> `We just need to pray’ – wrath of Hurricane Florence continues: The storm responsible for the deaths of more than 40 people in the Carolinas, now long gone from most weather reports, caused dangerous, historic flooding in South Carolina. People in nine counties were advised not to travel on South Carolina roadways on Tuesday. Conditions prompted emergency evacuations near the city of Georgetown as floodwaters roared through swollen rivers toward the Atlantic Ocean (CBS News).





And finally … Washington’s denizens this week sound so frazzled and frustrated that people said they just wanted to escape, or share thoughts about how they escape.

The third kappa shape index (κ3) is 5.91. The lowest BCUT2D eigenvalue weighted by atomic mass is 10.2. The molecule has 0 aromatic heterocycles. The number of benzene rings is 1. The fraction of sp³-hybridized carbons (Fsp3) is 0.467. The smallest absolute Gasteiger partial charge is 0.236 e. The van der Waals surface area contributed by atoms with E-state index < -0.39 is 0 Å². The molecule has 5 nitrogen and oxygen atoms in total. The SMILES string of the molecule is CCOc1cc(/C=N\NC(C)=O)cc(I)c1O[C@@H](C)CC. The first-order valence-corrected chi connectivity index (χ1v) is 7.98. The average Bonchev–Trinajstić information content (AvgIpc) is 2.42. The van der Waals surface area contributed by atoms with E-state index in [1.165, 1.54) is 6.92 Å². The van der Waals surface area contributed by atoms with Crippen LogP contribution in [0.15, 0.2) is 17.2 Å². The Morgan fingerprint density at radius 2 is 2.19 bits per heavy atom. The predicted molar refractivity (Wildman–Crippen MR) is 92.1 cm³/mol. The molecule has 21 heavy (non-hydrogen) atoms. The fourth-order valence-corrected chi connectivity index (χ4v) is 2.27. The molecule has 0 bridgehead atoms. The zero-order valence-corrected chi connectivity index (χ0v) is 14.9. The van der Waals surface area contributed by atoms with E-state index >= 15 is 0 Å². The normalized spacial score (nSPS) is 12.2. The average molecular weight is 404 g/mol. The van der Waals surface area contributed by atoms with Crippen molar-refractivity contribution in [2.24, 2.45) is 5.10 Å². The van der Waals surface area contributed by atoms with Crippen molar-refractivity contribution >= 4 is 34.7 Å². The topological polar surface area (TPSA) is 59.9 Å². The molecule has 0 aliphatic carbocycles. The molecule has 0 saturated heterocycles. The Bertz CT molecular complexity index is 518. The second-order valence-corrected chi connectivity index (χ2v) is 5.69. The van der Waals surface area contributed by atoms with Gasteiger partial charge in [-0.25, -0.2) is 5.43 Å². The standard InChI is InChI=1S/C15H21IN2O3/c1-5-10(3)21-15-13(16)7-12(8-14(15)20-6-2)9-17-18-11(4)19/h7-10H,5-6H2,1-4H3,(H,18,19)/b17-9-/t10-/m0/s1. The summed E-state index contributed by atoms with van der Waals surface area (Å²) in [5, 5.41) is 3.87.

"I'm so happy to be out of Washington, D.C., right now I could cry." – Defense Secretary James MattisJames Norman MattisBiden courts veterans amid fallout from Trump military controversies Trump says he wanted to take out Syria's Assad but Mattis opposed it Gary Cohn: 'I haven't made up my mind' on vote for president in November MORE, during a speech at the Virginia Military Institute


“I’m grateful for having music in my life. Music is uplifting, it’s inspiring, it can be humorous, and I’ve enjoyed writing lyrics [and] doing something that really brings me a great deal of joy.” – Sen. Orrin HatchOrrin Grant HatchBottom line Bottom line Senate GOP divided over whether they'd fill Supreme Court vacancy  MORE (R-Utah), speaking on the Senate floor





We seem to need a lift this morning.